Plecostachys serpyllifolia

Plecostachys serpyllifolia_Ron Vanderhoff
Photo: Ron Vanderhoff

Common names: petite-licorice

Plecostachys serpyllifolia (petite-licorice) is a subshrub/shrub (family Asteraceae) with tiny white flowers and tiny oval-shaped leaves found in the coastal ranges of California. It is native to southern Africa. It favors grasslands and meadows. It reproduces via seeds which travel by wind.

Cal-IPC Rating: Watch

CDFA Rating: None?


Plant Risk Assessment - An evaluation of the potential for a plant to be invasive in California.

Weed Management Notes

No Weed RIC Management Notes are available for this species. Check for information on other species in the genus on the Weed RIC site.

Cal-IPC Newsletter Articles

There are no newsletter articles associated with this species yet.

Cal-IPC Symposium Presentations

Presentations are linked where available. Where a presentation is not available, find more information by reading the abstract in the Cal-IPC Symposia Archive.

There are no Symposium presentations associated with this species yet.

Other Plecostachys serpyllifolia Information

  • CalPhotos - Images of plants taken mostly in California.
  • Calflora - Distribution map and records of this species in California.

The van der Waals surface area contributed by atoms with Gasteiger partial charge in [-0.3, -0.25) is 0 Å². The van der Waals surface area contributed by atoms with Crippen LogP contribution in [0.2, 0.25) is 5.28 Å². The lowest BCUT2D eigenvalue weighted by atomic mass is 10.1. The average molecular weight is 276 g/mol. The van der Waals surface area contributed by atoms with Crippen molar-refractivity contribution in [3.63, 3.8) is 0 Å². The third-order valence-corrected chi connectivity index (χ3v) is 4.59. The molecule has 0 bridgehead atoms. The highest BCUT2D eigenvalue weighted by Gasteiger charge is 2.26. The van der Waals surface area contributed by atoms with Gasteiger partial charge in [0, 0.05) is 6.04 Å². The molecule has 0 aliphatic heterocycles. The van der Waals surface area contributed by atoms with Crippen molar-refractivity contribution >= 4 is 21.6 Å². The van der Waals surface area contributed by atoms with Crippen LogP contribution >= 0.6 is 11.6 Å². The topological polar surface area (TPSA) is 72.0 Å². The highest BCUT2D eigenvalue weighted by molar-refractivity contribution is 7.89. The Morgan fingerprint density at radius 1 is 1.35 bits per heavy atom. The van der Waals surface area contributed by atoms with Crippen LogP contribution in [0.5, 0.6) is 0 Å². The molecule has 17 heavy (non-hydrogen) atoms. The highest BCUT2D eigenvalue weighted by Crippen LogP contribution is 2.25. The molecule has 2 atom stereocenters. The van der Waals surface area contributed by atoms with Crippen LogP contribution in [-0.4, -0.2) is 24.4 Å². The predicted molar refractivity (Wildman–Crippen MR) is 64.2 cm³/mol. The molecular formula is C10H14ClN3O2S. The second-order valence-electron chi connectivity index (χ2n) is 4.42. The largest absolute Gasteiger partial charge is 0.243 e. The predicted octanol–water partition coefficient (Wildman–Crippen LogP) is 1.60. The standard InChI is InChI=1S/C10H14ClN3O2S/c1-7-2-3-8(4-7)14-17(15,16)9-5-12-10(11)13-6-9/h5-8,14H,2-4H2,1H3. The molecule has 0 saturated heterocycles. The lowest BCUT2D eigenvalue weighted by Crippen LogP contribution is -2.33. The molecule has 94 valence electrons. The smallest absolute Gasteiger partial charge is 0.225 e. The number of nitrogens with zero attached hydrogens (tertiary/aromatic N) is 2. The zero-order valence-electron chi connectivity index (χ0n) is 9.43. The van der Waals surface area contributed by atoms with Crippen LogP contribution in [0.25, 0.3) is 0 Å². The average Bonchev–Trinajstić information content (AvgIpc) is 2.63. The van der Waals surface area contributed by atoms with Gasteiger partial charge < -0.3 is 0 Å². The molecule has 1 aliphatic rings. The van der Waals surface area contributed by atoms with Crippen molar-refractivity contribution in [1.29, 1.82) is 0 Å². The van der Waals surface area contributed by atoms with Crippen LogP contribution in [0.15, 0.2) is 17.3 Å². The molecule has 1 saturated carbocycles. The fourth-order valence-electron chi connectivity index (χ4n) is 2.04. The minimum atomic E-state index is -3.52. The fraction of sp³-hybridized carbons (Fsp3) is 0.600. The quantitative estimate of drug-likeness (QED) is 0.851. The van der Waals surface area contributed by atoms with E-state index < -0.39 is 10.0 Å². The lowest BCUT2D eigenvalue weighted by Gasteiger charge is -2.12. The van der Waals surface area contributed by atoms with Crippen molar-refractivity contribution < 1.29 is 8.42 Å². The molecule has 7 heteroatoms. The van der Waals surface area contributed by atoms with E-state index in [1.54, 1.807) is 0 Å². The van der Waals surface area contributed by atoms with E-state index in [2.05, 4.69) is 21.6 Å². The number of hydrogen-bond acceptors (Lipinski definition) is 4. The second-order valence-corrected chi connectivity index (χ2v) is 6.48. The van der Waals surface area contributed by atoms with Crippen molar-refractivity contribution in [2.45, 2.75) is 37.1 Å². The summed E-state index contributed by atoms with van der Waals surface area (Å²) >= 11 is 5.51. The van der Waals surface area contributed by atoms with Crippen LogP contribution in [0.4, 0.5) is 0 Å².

• CalWeedMapper - Distribution map of this species in California with ability to determine regional priorities.
  • EDDMapS - Distribution of this species in North America.
  • Jepson Interchange - Information on this plant's taxonomy, biology, and distribution from UC Berkeley's Jepson Herbarium.
  • USDA PLANTS Database - Information on identification and distribution, with links to websites in individual states.
  • Additional photos

    Plecostachys serpyllifolia_flowers_Ron Vanderhoff
    Plecostachys serpyllifolia (petite-licorice) flowers. Photo: Ron Vanderhoff
    Plecostachys serpyllifolia_leaves and stem_RonVanderhoff
    Plecostachys serpyllifolia (petite-licorice) leaves and stem. Photo: Ron Vanderhoff
    Plecostachys serpyllifolia (petite-licorice) growth habit. Photo: Ron Vanderhoff